While we all know stealing is wrong, recognizing plagiarism is not always as easy. Plagiarism sometimes happens not as a result of conscious cheating, but because of a lack of understanding about what actually constitutes plagiarism.
This guide intends to:
Recognizing the various forms of plagiarism is an important step in preventing it. Plagiarism is a serious academic offense and pleading ignorance will not protect you!
To "plagiarize" means:
The writer turns in another's work, word-for-word, as his or her own.
The writer copies significant portions of text straight from a single source, without alteration.
The writer tries to disguise plagiarism by copying from several different sources, tweaking the sentences to make them fit together while retaining most of the original phrasing.
Although the writer has retained the essential content of the source, he or she has altered the paper's appearance slightly by changing key words and phrases.
The writer takes the time to paraphrase most of the paper from other sources and make it all fit together, instead of spending the same effort on original work.
The writer "borrows" generously from his or her previous work, violating policies concerning the expectation of originality adopted by most academic institutions.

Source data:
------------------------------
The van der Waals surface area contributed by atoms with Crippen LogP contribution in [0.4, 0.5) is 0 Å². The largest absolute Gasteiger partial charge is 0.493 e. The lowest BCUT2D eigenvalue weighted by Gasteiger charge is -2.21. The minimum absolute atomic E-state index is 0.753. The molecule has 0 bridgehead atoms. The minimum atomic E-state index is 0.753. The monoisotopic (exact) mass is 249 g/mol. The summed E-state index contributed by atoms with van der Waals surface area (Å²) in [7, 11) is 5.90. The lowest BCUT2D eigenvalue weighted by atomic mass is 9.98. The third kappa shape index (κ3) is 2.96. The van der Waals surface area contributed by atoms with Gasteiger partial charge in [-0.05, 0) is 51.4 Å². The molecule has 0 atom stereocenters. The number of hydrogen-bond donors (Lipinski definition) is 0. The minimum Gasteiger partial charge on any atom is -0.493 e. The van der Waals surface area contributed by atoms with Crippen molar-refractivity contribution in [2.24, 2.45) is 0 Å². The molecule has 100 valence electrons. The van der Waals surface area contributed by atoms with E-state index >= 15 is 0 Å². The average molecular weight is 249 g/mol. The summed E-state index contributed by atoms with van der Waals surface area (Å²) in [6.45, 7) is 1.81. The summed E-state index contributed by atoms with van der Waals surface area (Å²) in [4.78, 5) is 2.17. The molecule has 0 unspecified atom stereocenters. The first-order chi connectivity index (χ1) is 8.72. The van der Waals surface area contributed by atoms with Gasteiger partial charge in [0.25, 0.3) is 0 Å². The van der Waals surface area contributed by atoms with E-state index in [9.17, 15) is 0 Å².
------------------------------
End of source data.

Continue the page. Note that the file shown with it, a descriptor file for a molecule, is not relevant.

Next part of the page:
The writer mentions an author's name for a source, but neglects to include specific information on the location of the material referenced. This often masks other forms of plagiarism by obscuring source locations.
The writer provides inaccurate or incomplete information regarding the sources, making it impossible to find them.
The writer properly cites a source, but neglects to put in quotation marks text that has been copied word-for-word, or close to it. Although attributing the basic ideas to the source, the writer is falsely claiming original presentation and interpretation of the information.
The writer properly cites all sources, paraphrasing and using quotations appropriately. The catch? The paper contains almost no original work!
The writer properly quotes and cites sources in some places, but goes on to paraphrase other arguments from those sources without citation. This way, the writer tries to pass off the paraphrased material as his or her own analysis of the cited material.